Moreover, Oscar Grimaldi, a member of the FMLN, was murdered in the early morning hours of August 19 in San Salvador. His death was the subject of a rare immediate public statement by ONUSAL decrying a disturbing pattern of attacks with apparent political motivation; the main suspect in the case was killed in late October before he could be arrested. During the year, ONUSAL verified several other arbitrary executions of FMLN members, including Juan García Panameño who worked for the Committee of Mothers of the Disappeared (COMADRES).
Although the office of the human rights ombudsman increasingly made public pronouncements on human rights cases, it was faced with the need to improve dramatically its capacity to investigate and respond to cases if it was fully to assume its responsibilities by the time of ONUSAL's scheduled departure in early 1994.
The Right to Monitor
A number of nongovernmental organizations as well as ONUSAL actively monitored human rights in El Salvador during 1993; but attacks and threats against them were never investigated, let alone prosecuted. In March, lawyer José Eduardo Pineda Valenzuela died of injuries sustained in a violent attack in July 1992. At the time of the attack, Pineda Valenzuela was working for the newly-created office of the human rights ombudsman. Previously, he had been the leading government prosecutor in the Jesuit case, securing the 1991 conviction of two military officers. No one had been arrested in connection with the attack on Pineda Valenzuela as of November.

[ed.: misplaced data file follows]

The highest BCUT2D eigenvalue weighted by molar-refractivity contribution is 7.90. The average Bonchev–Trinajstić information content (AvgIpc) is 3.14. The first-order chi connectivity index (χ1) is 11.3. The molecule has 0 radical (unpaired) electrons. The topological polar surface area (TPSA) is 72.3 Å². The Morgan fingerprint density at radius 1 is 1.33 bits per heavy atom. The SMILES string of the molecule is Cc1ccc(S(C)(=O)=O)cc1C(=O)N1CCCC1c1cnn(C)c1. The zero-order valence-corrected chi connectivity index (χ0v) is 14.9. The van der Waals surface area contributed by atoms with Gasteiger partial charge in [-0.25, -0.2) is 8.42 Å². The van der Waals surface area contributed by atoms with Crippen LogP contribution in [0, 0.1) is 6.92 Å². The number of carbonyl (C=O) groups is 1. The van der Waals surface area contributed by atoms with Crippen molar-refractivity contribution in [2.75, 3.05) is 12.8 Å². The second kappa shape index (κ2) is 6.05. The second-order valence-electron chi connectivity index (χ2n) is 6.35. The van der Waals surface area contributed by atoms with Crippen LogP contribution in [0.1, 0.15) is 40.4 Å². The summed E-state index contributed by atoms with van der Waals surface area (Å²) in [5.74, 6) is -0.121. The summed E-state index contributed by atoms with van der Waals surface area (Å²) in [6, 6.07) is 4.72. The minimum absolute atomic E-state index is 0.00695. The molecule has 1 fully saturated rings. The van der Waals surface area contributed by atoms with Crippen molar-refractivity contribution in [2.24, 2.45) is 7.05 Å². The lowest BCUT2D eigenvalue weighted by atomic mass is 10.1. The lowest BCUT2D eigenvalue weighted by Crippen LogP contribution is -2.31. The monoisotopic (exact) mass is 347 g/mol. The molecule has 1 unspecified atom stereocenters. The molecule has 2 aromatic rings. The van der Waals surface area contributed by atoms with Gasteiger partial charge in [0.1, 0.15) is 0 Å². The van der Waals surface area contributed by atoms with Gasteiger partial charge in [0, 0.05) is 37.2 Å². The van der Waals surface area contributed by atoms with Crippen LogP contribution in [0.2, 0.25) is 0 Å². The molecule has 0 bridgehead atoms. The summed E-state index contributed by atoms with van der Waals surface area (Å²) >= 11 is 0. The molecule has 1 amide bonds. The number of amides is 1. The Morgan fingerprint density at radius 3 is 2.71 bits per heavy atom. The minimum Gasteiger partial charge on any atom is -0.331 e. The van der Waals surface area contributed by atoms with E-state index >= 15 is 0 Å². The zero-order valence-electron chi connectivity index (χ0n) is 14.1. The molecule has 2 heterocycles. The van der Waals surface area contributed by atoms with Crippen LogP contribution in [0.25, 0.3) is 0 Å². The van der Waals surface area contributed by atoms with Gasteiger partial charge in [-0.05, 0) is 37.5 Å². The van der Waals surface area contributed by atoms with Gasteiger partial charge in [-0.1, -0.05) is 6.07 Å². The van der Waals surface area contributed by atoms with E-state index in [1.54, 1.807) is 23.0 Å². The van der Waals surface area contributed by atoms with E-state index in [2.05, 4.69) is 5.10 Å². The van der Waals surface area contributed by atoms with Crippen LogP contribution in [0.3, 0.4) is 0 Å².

In December 1992, following publication of a series of ads denouncing human rights abuses by the military, Defense Minister René Emilio Ponce and Vice-minister Juan Orlando Zepeda filed a complaint against three members of the nongovernmental Human Rights Commission (CDHES) and six members of the National Union of Salvadoran Workers (UNTS) for defamation. The attorney general's office filed charges on December 9, 1992 and a San Salvador judge opened an investigation which proceeded slowly in early 1993. The army's attempt to prosecute members of the CDHES was only the latest manifestation of hostility. A number of CDHES workers were killed during the 1980s, most of them presumably by official forces.
While ONUSAL's human rights division continued to operate largely without restriction, it was the subject of renewed anonymous threats following the release of the Truth Commission report. In the wake of that report, the government also summarily canceled a scheduled visit of the Inter-American Commission on Human Rights (IACHR) of the Organization of American States. The IACHR denounced the government's cancelation as a "failure to comply with a previously-made commitment." In October, the IACHR said that the Salvadoran government had expressed renewed interest in a visit.